I think it’s good to keep learning new things, to use our minds and bodies in different ways. One of the challenges of these new computer-based technologies is that they require us to use different methods of thought. The transition, for example, from keyboard-based word processing programs (like WordStar for DOS, the one I first used) to graphics-based (Windows) programs entailed a different logic and hand coordination. And both of them are a far cry from the typewriter I used to write my first published stories.

My very first stories (actually, my first umpteen attempts at novels) were written by hand in composition books or on scratch paper. I remember reading an interview with the British mystery writer Dick Francis, in which he described writing in ink in composition books (and that it had never occurred to him that a story, once written, could be revised!) so the method is definitely a time-honored one. Once I learned to type (in high school, on those really heavy manual typewriters) that became my preferred method, although when my children were small, I always carried a spiral-bound notebook on which to work on the Story of the Day in odd moments. Retyping a revision was a major chore, since I had to do it myself. I became expert in the application of white correction fluid. At least carbon copies were no longer necessary, but I had to take my finished manuscript to a copy shop because in those days no one owned a home copier.

I am of several minds about whether the ease of making changes as I go, being able to print out a manuscript at any stage, and so forth, have really changed how I write. I love the saying that the most important word processor is your brain. Perhaps I splat over the page, as it were, more spontaneously when I use a computer just because it’s so easy to tidy up my prose later.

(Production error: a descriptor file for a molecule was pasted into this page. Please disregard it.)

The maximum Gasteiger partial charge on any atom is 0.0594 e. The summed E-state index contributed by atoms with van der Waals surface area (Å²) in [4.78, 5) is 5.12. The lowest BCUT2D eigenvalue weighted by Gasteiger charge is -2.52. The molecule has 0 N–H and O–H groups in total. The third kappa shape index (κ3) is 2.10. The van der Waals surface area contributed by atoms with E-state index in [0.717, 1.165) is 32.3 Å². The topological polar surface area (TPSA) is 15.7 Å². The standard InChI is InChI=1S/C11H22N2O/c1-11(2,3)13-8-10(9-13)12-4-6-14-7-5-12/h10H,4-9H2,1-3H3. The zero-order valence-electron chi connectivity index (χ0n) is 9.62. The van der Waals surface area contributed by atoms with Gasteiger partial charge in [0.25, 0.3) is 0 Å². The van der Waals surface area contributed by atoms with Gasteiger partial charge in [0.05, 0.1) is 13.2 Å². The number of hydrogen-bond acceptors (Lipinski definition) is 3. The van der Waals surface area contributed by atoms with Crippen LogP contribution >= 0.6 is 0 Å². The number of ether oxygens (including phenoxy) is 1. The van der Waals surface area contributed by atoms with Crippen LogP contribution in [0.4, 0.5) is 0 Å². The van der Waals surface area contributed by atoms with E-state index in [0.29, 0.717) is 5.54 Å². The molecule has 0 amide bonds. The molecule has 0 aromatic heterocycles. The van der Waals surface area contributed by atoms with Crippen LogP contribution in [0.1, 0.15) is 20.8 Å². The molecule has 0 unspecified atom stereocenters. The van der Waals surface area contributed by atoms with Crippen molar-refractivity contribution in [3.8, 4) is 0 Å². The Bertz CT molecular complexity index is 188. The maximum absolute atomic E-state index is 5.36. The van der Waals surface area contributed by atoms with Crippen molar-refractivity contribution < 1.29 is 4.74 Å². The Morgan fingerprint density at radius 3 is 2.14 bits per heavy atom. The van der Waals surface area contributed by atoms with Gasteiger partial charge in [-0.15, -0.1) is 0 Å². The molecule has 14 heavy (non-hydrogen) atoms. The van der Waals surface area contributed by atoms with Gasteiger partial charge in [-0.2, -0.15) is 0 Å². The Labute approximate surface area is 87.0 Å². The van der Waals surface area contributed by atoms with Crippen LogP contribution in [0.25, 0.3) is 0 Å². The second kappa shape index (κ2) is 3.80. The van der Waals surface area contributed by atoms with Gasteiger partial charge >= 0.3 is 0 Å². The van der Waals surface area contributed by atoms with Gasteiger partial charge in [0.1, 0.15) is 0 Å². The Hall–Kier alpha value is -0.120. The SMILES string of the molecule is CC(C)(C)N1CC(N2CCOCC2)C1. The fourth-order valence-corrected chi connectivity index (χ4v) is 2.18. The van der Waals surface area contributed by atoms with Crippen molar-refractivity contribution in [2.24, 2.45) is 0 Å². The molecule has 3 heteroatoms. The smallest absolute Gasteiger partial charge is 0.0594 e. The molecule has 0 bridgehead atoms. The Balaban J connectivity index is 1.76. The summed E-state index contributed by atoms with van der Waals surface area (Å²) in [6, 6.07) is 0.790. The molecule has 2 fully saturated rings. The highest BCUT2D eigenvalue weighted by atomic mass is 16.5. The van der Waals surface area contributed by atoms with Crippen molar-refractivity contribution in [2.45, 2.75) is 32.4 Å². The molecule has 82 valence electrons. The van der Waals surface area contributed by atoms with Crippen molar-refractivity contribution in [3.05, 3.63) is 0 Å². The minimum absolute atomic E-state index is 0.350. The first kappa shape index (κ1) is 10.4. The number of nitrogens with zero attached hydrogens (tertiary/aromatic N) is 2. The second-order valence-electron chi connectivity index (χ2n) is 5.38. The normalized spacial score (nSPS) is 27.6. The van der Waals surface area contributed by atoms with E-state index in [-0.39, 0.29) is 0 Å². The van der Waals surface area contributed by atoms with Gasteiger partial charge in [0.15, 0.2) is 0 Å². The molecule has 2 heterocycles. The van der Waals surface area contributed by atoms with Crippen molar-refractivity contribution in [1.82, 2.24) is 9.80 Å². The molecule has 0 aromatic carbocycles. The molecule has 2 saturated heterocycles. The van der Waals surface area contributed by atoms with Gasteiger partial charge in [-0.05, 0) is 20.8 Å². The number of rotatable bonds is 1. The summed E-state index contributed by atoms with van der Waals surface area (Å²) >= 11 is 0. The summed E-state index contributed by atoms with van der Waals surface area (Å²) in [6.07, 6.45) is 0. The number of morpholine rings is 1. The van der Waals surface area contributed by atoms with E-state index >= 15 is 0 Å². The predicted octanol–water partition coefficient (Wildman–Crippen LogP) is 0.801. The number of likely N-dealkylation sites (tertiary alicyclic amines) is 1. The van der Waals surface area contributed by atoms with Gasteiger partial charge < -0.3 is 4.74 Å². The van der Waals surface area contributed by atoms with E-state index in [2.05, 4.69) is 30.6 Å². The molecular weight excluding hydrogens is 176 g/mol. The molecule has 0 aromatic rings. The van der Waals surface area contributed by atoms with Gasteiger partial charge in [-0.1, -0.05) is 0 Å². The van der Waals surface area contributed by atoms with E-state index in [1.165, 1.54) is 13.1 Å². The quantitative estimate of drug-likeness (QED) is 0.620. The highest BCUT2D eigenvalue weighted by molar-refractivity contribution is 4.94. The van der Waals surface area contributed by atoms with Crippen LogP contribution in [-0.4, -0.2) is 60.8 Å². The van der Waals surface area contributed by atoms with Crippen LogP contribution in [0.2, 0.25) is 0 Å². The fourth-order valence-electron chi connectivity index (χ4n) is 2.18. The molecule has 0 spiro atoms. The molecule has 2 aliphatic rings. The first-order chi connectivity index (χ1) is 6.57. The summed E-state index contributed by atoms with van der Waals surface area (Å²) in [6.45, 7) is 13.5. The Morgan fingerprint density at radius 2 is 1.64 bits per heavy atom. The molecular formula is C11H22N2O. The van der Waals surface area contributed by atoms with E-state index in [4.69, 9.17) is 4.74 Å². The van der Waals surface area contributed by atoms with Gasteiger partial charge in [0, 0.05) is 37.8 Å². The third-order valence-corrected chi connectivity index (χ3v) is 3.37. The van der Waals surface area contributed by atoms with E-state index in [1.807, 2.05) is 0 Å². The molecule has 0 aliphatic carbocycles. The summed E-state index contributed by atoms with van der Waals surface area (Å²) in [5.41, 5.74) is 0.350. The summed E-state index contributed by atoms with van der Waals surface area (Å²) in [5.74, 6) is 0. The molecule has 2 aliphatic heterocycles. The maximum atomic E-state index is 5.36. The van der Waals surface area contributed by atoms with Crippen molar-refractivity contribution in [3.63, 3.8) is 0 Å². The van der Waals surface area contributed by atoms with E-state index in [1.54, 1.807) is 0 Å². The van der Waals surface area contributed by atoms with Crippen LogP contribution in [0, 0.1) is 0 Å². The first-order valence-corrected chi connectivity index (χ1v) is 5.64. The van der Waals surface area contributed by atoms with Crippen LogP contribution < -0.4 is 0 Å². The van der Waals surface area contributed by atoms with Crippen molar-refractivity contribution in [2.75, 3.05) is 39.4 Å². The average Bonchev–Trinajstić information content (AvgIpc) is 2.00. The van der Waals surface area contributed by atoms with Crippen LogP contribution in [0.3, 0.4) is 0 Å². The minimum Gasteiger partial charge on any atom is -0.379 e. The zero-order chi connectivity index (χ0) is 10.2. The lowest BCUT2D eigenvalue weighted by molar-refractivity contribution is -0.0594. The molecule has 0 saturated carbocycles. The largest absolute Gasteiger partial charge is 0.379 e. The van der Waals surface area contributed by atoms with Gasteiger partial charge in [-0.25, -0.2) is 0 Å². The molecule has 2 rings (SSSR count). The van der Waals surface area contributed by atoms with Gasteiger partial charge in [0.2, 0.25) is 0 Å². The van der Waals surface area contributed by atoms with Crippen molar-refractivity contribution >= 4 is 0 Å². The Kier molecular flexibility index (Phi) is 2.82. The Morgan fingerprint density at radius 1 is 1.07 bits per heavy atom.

That can be a good thing as I follow whatever wacky idea pops into my mind. Some of them are truly best expunged but others are quite juicy. In some ways I am more focused now than in 30 or 40 years ago; I know much more about how to put a story together, even if it isn’t one I’ve outlined.

Having multiple writing media available to me is a great thing. I often go back and forth when I’m stuck, especially between dictating and typing or typing and longhand. Dictation using voice recognition software is especially great for dialog or speeches (can you see me acting out the parts of the various characters?) Just as we don’t all write in the same way, I don’t write in the same way all the time. Sometimes words flow and then I want the medium that allows me to best keep up with them. But other times I’m stuck (or sulky, or distracted, or tired) and switching can help get things rolling again.